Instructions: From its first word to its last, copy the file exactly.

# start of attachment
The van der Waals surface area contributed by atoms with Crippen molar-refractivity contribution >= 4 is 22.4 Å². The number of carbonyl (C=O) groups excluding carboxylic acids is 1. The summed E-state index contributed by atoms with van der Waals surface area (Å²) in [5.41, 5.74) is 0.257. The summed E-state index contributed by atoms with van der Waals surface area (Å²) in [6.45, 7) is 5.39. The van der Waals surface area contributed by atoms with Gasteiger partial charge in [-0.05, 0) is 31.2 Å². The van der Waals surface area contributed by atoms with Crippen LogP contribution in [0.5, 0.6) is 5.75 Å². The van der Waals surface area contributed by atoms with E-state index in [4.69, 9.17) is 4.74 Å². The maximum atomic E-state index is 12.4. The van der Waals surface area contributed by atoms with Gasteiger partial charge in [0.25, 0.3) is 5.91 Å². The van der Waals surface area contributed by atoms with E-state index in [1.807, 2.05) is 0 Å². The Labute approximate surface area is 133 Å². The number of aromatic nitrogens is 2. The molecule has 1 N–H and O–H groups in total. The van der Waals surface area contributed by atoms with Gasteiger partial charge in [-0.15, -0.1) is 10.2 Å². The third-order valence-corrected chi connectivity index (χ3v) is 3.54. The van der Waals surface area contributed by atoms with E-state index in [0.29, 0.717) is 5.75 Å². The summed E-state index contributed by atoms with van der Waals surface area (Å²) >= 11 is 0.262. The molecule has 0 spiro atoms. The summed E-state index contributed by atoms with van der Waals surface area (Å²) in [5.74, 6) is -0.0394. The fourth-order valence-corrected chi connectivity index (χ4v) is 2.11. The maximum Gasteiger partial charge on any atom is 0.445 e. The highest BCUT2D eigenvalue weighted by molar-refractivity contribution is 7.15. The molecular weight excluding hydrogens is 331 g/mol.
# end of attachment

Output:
The van der Waals surface area contributed by atoms with Crippen molar-refractivity contribution >= 4 is 22.4 Å². The number of carbonyl (C=O) groups excluding carboxylic acids is 1. The summed E-state index contributed by atoms with van der Waals surface area (Å²) in [5.41, 5.74) is 0.257. The summed E-state index contributed by atoms with van der Waals surface area (Å²) in [6.45, 7) is 5.39. The van der Waals surface area contributed by atoms with Gasteiger partial charge in [-0.05, 0) is 31.2 Å². The van der Waals surface area contributed by atoms with Crippen LogP contribution in [0.5, 0.6) is 5.75 Å². The van der Waals surface area contributed by atoms with E-state index in [4.69, 9.17) is 4.74 Å². The maximum atomic E-state index is 12.4. The van der Waals surface area contributed by atoms with Gasteiger partial charge in [0.25, 0.3) is 5.91 Å². The van der Waals surface area contributed by atoms with E-state index in [1.807, 2.05) is 0 Å². The Labute approximate surface area is 133 Å². The number of aromatic nitrogens is 2. The molecule has 1 N–H and O–H groups in total. The van der Waals surface area contributed by atoms with Gasteiger partial charge in [-0.15, -0.1) is 10.2 Å². The third-order valence-corrected chi connectivity index (χ3v) is 3.54. The van der Waals surface area contributed by atoms with E-state index in [0.29, 0.717) is 5.75 Å². The summed E-state index contributed by atoms with van der Waals surface area (Å²) >= 11 is 0.262. The molecule has 0 spiro atoms. The summed E-state index contributed by atoms with van der Waals surface area (Å²) in [5.74, 6) is -0.0394. The fourth-order valence-corrected chi connectivity index (χ4v) is 2.11. The maximum Gasteiger partial charge on any atom is 0.445 e. The highest BCUT2D eigenvalue weighted by molar-refractivity contribution is 7.15. The molecular weight excluding hydrogens is 331 g/mol.